Wykowska A A, Schubö A, 2010, "Attending to what is relevant! Irrelevant singletons do not capture attention but can produce filtering costs" Perception 39 ECVP Abstract Supplement, page 117
Attending to what is relevant! Irrelevant singletons do not capture attention but can produce filtering costs
A A Wykowska, A Schubö
It has not yet been established whether spatial attention is automatically driven to the most conspicuous items in a given context. Some authors postulate that most salient items capture spatial attention, eg Hickey, McDonald, & Theeuwes (2006 Journal of Cognitive Neuroscience 18 604-613) whereas others, eg Folk & Remington (2006 Visual Cognition 14 445-465) argue that conspicuous irrelevant items can produce only nonspatial interference. The present ERP studies examined the deployment of attention in visual search displays that contained an additional salient irrelevant singleton. N2pc locked to the search display showed that attention was allocated to the target but not to the irrelevant singleton. As the onset of the target-N2pc was delayed when the irrelevant singleton was presented in the opposite hemifield, the irrelevant singleton presumably produced some (nonspatial) interference. ERPs were also analysed relative to the onset of probe that was presented subsequent to the search display. Probe-locked P1 showed sensory gain for probes located at the target position but not for irrelevant singletons in the additional singleton condition. Taken together, the present data show that irrelevant singletons do not necessarily capture attention but can produce nonspatial filtering costs.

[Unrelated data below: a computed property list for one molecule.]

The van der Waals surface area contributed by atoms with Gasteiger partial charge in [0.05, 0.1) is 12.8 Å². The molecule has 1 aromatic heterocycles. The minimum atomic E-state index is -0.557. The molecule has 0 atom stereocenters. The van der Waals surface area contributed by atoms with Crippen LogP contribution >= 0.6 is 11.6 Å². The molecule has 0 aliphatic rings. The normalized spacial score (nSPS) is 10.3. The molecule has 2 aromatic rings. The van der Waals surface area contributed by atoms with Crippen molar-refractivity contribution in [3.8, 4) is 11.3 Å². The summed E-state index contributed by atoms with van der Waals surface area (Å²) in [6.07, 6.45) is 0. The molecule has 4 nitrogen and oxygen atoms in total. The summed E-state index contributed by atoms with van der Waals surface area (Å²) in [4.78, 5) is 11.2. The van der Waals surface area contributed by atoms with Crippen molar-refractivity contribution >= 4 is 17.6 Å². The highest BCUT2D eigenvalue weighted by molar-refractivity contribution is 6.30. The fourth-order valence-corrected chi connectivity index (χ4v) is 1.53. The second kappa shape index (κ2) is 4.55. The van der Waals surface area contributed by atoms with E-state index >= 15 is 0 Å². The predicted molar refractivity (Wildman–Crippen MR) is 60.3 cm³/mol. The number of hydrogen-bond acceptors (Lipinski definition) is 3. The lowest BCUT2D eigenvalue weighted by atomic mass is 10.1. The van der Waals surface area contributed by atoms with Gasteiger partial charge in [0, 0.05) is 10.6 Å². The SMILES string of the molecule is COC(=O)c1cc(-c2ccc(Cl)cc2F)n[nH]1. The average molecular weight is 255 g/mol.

[Supported by a grant from the Deutsche Forschungsgemeinschaft (DFG), Res Group 480, SCHU 1330 2-1]
These web-based abstracts are provided for ease of seaching and access, but certain aspects (such as as mathematics) may not appear in their optimum form. For the final published version of this abstract, please see
ECVP 2010 Abstract Supplement (complete) size: 3078 Kb
[Publisher's note: The abstracts in this year's ECVP supplement have been published with virtually no copy editing by Pion, thus the standards of grammar and style may not match those of regular Perception articles.]